It’s Friday, it’s Lent, and we live in Wisconsin. So, naturally, we headed out this evening for a delicious church basement fish fry in Halder.
Halder might as well be Stankowski-ville and I just love it.
Baked fish, crinkle cut fries, homemade desserts, and enough left over for lunch tomorrow… what’s not to love?
The best part, though, was that on the way there, at nearly 6 pm, Seth pointed out that it was still light out. Still! At 6 pm!
And just like that:
“The people who sat in darkness have seen a great light.” –Matthew 4:16
Too literal? Perhaps, but man, does daylight ever make a difference this time of year.
It’s still cold (like real cold) and there’s lots of snow left on the ground, but to see the sun when I get up in the morning and when I leave work in the evening? Absolutely glorious!
“Maybe one of the great unknown–unrecognized–truths of life is that light always dawns, eventually; that there is no such thing as a perpetual darkness of the soul. I know that in my own case the darkness only existed because I refused the light. I simply did not want the light. I had been in the cocoon of darkness for so long I thought that it was light.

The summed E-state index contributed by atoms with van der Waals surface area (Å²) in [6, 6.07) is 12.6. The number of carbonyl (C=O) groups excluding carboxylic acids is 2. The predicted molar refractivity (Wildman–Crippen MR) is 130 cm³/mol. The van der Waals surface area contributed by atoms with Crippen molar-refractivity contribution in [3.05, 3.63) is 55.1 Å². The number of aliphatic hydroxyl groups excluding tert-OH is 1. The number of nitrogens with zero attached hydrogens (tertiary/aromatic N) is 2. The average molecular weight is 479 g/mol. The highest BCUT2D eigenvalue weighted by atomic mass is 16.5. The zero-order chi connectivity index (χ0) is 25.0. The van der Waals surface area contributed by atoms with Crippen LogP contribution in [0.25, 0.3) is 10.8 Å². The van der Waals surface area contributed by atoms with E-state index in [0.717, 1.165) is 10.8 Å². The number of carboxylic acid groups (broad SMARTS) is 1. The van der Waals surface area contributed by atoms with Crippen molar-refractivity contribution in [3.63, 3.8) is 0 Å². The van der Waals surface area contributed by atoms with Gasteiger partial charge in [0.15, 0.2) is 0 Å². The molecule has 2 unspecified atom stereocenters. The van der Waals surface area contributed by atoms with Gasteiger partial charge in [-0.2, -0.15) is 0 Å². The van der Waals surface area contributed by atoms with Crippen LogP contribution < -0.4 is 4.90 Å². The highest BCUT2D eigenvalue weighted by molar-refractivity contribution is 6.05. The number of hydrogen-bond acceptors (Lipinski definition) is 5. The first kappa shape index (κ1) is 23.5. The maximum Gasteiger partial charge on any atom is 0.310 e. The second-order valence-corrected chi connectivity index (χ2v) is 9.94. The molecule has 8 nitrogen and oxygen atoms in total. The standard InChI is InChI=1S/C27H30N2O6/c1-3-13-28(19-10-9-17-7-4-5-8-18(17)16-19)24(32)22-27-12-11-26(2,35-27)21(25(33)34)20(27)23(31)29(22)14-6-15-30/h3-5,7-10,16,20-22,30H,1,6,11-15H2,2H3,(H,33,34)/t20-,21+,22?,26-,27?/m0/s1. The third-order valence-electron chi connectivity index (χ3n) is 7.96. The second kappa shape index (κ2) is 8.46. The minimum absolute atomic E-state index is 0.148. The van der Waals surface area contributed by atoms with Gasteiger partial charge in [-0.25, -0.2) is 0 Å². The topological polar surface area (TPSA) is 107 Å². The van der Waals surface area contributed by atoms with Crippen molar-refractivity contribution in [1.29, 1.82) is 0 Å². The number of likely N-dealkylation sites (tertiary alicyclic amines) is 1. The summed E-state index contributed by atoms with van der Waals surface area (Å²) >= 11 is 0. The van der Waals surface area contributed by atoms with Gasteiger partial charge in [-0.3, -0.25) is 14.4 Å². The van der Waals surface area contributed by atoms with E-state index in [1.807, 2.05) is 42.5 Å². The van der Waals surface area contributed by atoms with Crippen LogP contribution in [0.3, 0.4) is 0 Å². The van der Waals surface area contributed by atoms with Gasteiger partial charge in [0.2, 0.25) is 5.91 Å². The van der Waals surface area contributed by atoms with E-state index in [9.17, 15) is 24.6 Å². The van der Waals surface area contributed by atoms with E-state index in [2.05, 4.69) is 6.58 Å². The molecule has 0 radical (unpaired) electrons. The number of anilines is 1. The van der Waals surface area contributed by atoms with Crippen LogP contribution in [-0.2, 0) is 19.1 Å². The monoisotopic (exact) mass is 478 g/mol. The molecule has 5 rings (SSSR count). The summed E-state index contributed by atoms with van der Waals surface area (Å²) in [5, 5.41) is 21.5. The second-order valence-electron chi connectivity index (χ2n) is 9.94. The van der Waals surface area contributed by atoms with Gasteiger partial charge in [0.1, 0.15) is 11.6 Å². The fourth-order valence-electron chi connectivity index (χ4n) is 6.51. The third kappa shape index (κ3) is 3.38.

“Maybe life is simply a going from light to light, from darkness to darkness till the last Great Darkness signals the coming of the First Great Light. That would explain why we are in a constant state of ‘disillusionment.’ I have come to understand that it is not protesting what we do not like that counts. It is choosing what we do which, ultimately, changes things.” –Joan Chittister
Light and dark make such powerful metaphors, don’t they? Maybe it’s because light and dark can be so powerful, even literally.
The last two lines though.
I have come to understand that it is not protesting what we do not like that counts. It is choosing what we do which, ultimately, changes things.